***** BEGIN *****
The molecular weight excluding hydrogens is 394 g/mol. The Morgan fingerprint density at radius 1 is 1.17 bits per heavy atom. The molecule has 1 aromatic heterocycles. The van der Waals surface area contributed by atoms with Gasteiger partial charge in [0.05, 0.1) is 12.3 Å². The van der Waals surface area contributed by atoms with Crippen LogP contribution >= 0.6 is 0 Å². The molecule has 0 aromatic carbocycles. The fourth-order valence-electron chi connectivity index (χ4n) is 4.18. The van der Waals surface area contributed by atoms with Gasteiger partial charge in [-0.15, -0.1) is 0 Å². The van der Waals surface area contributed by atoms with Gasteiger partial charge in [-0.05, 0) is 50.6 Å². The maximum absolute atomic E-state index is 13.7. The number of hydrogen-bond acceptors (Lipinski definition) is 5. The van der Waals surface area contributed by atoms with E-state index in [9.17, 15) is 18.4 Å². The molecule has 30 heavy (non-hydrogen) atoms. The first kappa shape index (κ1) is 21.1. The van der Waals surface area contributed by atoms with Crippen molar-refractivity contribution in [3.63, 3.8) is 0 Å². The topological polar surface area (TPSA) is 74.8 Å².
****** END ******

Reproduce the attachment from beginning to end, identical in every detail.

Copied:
The molecular weight excluding hydrogens is 394 g/mol. The Morgan fingerprint density at radius 1 is 1.17 bits per heavy atom. The molecule has 1 aromatic heterocycles. The van der Waals surface area contributed by atoms with Gasteiger partial charge in [0.05, 0.1) is 12.3 Å². The van der Waals surface area contributed by atoms with Crippen LogP contribution >= 0.6 is 0 Å². The molecule has 0 aromatic carbocycles. The fourth-order valence-electron chi connectivity index (χ4n) is 4.18. The van der Waals surface area contributed by atoms with Gasteiger partial charge in [-0.15, -0.1) is 0 Å². The van der Waals surface area contributed by atoms with Gasteiger partial charge in [-0.05, 0) is 50.6 Å². The maximum absolute atomic E-state index is 13.7. The number of hydrogen-bond acceptors (Lipinski definition) is 5. The van der Waals surface area contributed by atoms with E-state index in [9.17, 15) is 18.4 Å². The molecule has 30 heavy (non-hydrogen) atoms. The first kappa shape index (κ1) is 21.1. The van der Waals surface area contributed by atoms with Crippen molar-refractivity contribution in [3.63, 3.8) is 0 Å². The topological polar surface area (TPSA) is 74.8 Å².